The California Preservation Foundation (CPF) exists to ensure that the rich diversity of California’s historic resources are identified, protected and celebrated for their history and for their valuable role in California’s economy, environment and quality of life. Incorporated in 1978, CPF has grown from a small band of advocates to a statewide network of more than 18,000 members and supporters. Click here to learn how you can become a member.
Google, Spruce Goose
The Google, Spruce Goose Project in Los Angeles is the winner of a 2019 Preservation Design Award for Rehabilitation. Award recipients are selected by a jury of top professionals in the fields of architecture, engineering, planning, and history, as well as renowned architecture critics and journalists. In making their decision the jury noted the difficulty in reinventing this kind of historic space, stating, “this project is beautiful, and it gets high marks for finding a use for a difficult structure. It’s nice to see someone trying to reuse spaces like this.”
The Award will be presented on Friday, October 18, 2019 at a gala dinner and awards ceremony at the InterContinental Mark Hopkins in San Francisco. Tickets and sponsorship options are available at californiapreservation.org/awards.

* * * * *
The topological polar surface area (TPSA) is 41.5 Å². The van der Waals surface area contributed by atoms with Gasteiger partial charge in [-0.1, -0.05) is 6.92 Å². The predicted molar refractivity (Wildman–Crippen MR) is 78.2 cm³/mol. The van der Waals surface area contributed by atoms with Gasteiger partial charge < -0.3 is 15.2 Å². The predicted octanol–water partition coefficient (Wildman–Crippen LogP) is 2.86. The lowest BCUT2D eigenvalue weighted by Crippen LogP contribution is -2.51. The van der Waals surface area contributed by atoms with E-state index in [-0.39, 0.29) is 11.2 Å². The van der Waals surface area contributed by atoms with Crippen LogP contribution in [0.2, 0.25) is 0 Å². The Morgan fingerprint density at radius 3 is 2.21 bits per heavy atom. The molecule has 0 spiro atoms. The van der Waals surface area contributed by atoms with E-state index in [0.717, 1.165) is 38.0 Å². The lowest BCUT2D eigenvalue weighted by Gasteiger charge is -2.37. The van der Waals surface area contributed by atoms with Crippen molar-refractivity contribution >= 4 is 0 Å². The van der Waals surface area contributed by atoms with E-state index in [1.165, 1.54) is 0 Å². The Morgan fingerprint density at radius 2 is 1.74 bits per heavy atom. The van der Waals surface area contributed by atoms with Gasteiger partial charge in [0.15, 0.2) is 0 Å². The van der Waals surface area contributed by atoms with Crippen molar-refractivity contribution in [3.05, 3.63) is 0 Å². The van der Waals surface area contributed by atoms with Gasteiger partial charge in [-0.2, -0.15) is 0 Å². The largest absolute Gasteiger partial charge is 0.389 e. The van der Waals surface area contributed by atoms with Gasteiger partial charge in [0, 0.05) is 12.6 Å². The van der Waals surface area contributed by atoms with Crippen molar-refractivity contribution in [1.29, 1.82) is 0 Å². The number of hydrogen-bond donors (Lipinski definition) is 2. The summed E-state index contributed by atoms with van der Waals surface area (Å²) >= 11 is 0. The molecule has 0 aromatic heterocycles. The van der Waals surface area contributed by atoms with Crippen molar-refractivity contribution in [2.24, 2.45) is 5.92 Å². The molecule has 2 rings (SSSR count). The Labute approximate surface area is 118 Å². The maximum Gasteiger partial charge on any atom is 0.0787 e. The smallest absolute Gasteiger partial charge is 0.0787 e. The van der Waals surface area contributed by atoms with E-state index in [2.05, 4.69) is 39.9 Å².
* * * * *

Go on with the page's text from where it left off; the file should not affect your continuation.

About this project
The design team and client partnered to transform the Spruce Goose hangar, developing a 450,000+ square foot, four-level “building-within-a-building” inside the 750-foot-long historic wooden structure. Built by Howard Hughes in 1943 for the construction of the Hercules IV airplane (aka the “Spruce Goose”), it now comprises workspace and meeting, event, and employee amenity spaces. The new architecture is set within the vast, open volumes of the hangar on either side of its fully restored central spine, which divides the building lengthways. Intended to create a respectful interplay between the contemporary and the historical, the uniquely shaped office floors are set back from the interior envelope and from the central spine by 20 feet, maintaining longitudinal vistas and ensuring that at every point users can see and sense the original structure. In this way, the new interior architecture delivers aesthetically, while paying homage to the history and form of the building.
The Spruce Goose hangar has played a pivotal role in twentieth century Los Angeles, from hosting some of the most important advances in aviation to some of the most significant scenes of some of Hollywood’s most epic films, and it forms the centerpiece of this adaptive reuse project. As a whole, the project demonstrates that large spaces from previous eras can be thoughtfully and strategically reused in ways that showcase their histories and character-defining features, while integrating high tech businesses and high style designs. The adaptive reuse of the Spruce Goose hangar can serve as a model for the reuse of hangars, armories, warehouses, and various other large, open property types, even abandoned churches and auditoriums.
Photos © Google Images by Connie Zhou.
R.G. Kahoe, Google
Roberta Sharnak, CBRE
Historic Preservation Consultant
Laura O’Neill, GPA Consulting
Erin McConahey, Arup
Tom Leader, Tom Leader Studio
John Reser, Cumming Corporation
Art & Fabrication
Sean Madden, SPMDesign
Randy Wallace, Matt Construction